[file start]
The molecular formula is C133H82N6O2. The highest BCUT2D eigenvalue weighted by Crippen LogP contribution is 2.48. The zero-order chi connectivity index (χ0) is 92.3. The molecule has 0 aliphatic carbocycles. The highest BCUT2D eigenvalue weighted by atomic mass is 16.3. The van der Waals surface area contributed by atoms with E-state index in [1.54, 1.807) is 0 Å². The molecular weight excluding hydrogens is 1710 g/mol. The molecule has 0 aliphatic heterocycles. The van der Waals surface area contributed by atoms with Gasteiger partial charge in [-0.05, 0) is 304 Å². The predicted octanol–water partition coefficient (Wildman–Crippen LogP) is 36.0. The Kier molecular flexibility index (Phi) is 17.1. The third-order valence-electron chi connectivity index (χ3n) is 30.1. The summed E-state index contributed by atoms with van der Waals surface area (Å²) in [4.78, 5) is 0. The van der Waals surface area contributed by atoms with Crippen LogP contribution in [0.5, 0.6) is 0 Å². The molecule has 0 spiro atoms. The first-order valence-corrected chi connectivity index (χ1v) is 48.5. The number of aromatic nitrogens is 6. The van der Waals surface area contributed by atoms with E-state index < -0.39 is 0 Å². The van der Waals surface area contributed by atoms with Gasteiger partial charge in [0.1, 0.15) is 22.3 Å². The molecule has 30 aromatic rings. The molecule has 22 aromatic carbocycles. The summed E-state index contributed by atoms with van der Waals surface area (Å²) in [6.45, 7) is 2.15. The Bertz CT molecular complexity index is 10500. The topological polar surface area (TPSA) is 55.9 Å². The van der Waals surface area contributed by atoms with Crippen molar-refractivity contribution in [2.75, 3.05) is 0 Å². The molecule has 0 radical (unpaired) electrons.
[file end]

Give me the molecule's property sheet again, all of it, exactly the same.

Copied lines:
The molecular formula is C133H82N6O2. The highest BCUT2D eigenvalue weighted by Crippen LogP contribution is 2.48. The zero-order chi connectivity index (χ0) is 92.3. The molecule has 0 aliphatic carbocycles. The highest BCUT2D eigenvalue weighted by atomic mass is 16.3. The van der Waals surface area contributed by atoms with E-state index in [1.54, 1.807) is 0 Å². The molecular weight excluding hydrogens is 1710 g/mol. The molecule has 0 aliphatic heterocycles. The van der Waals surface area contributed by atoms with Gasteiger partial charge in [-0.05, 0) is 304 Å². The predicted octanol–water partition coefficient (Wildman–Crippen LogP) is 36.0. The Kier molecular flexibility index (Phi) is 17.1. The third-order valence-electron chi connectivity index (χ3n) is 30.1. The summed E-state index contributed by atoms with van der Waals surface area (Å²) in [4.78, 5) is 0. The van der Waals surface area contributed by atoms with Crippen LogP contribution in [0.5, 0.6) is 0 Å². The molecule has 0 spiro atoms. The first-order valence-corrected chi connectivity index (χ1v) is 48.5. The number of aromatic nitrogens is 6. The van der Waals surface area contributed by atoms with E-state index < -0.39 is 0 Å². The van der Waals surface area contributed by atoms with Gasteiger partial charge in [0.1, 0.15) is 22.3 Å². The molecule has 30 aromatic rings. The molecule has 22 aromatic carbocycles. The summed E-state index contributed by atoms with van der Waals surface area (Å²) in [6.45, 7) is 2.15. The Bertz CT molecular complexity index is 10500. The topological polar surface area (TPSA) is 55.9 Å². The van der Waals surface area contributed by atoms with Crippen molar-refractivity contribution in [2.75, 3.05) is 0 Å². The molecule has 0 radical (unpaired) electrons.